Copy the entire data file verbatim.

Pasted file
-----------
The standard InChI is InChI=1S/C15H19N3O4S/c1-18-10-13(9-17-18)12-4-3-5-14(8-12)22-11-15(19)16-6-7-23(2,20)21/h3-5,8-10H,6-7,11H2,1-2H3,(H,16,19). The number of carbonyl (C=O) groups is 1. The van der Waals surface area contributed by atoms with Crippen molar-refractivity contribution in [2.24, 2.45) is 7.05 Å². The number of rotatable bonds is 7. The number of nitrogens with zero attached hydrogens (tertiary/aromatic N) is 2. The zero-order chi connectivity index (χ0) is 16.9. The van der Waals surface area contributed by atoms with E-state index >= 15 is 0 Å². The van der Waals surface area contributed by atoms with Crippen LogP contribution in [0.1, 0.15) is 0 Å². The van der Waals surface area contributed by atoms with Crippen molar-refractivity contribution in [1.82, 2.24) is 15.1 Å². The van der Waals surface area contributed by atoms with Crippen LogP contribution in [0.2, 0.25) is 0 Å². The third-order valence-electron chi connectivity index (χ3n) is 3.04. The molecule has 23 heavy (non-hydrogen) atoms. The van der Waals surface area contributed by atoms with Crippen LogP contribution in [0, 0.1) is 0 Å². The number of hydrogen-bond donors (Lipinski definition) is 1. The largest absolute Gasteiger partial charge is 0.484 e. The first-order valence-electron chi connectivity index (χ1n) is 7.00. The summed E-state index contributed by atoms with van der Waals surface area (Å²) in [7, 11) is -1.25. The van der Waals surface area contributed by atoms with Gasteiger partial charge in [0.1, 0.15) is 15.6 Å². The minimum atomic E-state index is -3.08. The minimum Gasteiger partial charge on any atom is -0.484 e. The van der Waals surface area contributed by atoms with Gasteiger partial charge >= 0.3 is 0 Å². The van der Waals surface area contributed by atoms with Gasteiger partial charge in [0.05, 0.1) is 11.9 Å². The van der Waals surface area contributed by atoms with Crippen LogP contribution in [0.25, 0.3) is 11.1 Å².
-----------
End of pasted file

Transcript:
The standard InChI is InChI=1S/C15H19N3O4S/c1-18-10-13(9-17-18)12-4-3-5-14(8-12)22-11-15(19)16-6-7-23(2,20)21/h3-5,8-10H,6-7,11H2,1-2H3,(H,16,19). The number of carbonyl (C=O) groups is 1. The van der Waals surface area contributed by atoms with Crippen molar-refractivity contribution in [2.24, 2.45) is 7.05 Å². The number of rotatable bonds is 7. The number of nitrogens with zero attached hydrogens (tertiary/aromatic N) is 2. The zero-order chi connectivity index (χ0) is 16.9. The van der Waals surface area contributed by atoms with E-state index >= 15 is 0 Å². The van der Waals surface area contributed by atoms with Crippen LogP contribution in [0.1, 0.15) is 0 Å². The van der Waals surface area contributed by atoms with Crippen molar-refractivity contribution in [1.82, 2.24) is 15.1 Å². The van der Waals surface area contributed by atoms with Crippen LogP contribution in [0.2, 0.25) is 0 Å². The third-order valence-electron chi connectivity index (χ3n) is 3.04. The molecule has 23 heavy (non-hydrogen) atoms. The van der Waals surface area contributed by atoms with Crippen LogP contribution in [0, 0.1) is 0 Å². The number of hydrogen-bond donors (Lipinski definition) is 1. The largest absolute Gasteiger partial charge is 0.484 e. The first-order valence-electron chi connectivity index (χ1n) is 7.00. The summed E-state index contributed by atoms with van der Waals surface area (Å²) in [7, 11) is -1.25. The van der Waals surface area contributed by atoms with Gasteiger partial charge in [0.1, 0.15) is 15.6 Å². The minimum atomic E-state index is -3.08. The minimum Gasteiger partial charge on any atom is -0.484 e. The van der Waals surface area contributed by atoms with Gasteiger partial charge >= 0.3 is 0 Å². The van der Waals surface area contributed by atoms with Gasteiger partial charge in [0.05, 0.1) is 11.9 Å². The van der Waals surface area contributed by atoms with Crippen LogP contribution in [0.25, 0.3) is 11.1 Å².